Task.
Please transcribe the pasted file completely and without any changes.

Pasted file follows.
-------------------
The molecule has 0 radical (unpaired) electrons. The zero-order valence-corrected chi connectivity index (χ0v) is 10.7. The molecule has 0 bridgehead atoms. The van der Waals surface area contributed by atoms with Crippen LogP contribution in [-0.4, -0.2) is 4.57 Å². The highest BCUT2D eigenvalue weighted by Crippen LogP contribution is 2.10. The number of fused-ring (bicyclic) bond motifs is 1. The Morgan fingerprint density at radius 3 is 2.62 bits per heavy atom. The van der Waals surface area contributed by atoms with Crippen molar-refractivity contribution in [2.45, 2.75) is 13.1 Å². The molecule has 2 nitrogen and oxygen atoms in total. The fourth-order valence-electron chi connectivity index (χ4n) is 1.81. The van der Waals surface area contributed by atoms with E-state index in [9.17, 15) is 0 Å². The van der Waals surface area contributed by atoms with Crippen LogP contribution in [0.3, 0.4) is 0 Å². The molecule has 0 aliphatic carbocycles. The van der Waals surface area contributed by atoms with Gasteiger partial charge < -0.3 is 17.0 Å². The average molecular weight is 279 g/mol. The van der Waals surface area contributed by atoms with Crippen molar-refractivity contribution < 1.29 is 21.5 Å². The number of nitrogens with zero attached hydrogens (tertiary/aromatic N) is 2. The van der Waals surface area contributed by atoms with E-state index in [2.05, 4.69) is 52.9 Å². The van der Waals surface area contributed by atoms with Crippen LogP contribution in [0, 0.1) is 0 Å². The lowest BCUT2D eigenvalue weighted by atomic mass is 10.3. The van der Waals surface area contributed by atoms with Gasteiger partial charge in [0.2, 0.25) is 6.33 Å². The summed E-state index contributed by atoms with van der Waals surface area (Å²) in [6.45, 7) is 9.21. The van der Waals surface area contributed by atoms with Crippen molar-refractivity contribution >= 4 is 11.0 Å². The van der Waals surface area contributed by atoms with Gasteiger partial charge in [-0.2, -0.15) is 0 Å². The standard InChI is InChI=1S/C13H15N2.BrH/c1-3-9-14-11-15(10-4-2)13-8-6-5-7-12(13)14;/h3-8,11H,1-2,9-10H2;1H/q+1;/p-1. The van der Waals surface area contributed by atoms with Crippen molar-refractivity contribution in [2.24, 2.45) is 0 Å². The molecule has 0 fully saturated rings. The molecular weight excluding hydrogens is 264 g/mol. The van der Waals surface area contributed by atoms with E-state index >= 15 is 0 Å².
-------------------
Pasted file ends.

The molecule has 0 radical (unpaired) electrons. The zero-order valence-corrected chi connectivity index (χ0v) is 10.7. The molecule has 0 bridgehead atoms. The van der Waals surface area contributed by atoms with Crippen LogP contribution in [-0.4, -0.2) is 4.57 Å². The highest BCUT2D eigenvalue weighted by Crippen LogP contribution is 2.10. The number of fused-ring (bicyclic) bond motifs is 1. The Morgan fingerprint density at radius 3 is 2.62 bits per heavy atom. The van der Waals surface area contributed by atoms with Crippen molar-refractivity contribution in [2.45, 2.75) is 13.1 Å². The molecule has 2 nitrogen and oxygen atoms in total. The fourth-order valence-electron chi connectivity index (χ4n) is 1.81. The van der Waals surface area contributed by atoms with E-state index in [9.17, 15) is 0 Å². The van der Waals surface area contributed by atoms with Crippen LogP contribution in [0.3, 0.4) is 0 Å². The molecule has 0 aliphatic carbocycles. The van der Waals surface area contributed by atoms with Gasteiger partial charge < -0.3 is 17.0 Å². The average molecular weight is 279 g/mol. The van der Waals surface area contributed by atoms with Crippen molar-refractivity contribution < 1.29 is 21.5 Å². The number of nitrogens with zero attached hydrogens (tertiary/aromatic N) is 2. The van der Waals surface area contributed by atoms with E-state index in [2.05, 4.69) is 52.9 Å². The van der Waals surface area contributed by atoms with Crippen LogP contribution in [0, 0.1) is 0 Å². The lowest BCUT2D eigenvalue weighted by atomic mass is 10.3. The van der Waals surface area contributed by atoms with Gasteiger partial charge in [0.2, 0.25) is 6.33 Å². The summed E-state index contributed by atoms with van der Waals surface area (Å²) in [6.45, 7) is 9.21. The van der Waals surface area contributed by atoms with Crippen molar-refractivity contribution >= 4 is 11.0 Å². The van der Waals surface area contributed by atoms with Gasteiger partial charge in [-0.2, -0.15) is 0 Å². The standard InChI is InChI=1S/C13H15N2.BrH/c1-3-9-14-11-15(10-4-2)13-8-6-5-7-12(13)14;/h3-8,11H,1-2,9-10H2;1H/q+1;/p-1. The van der Waals surface area contributed by atoms with Crippen molar-refractivity contribution in [2.24, 2.45) is 0 Å². The molecule has 0 fully saturated rings. The molecular weight excluding hydrogens is 264 g/mol. The van der Waals surface area contributed by atoms with E-state index >= 15 is 0 Å².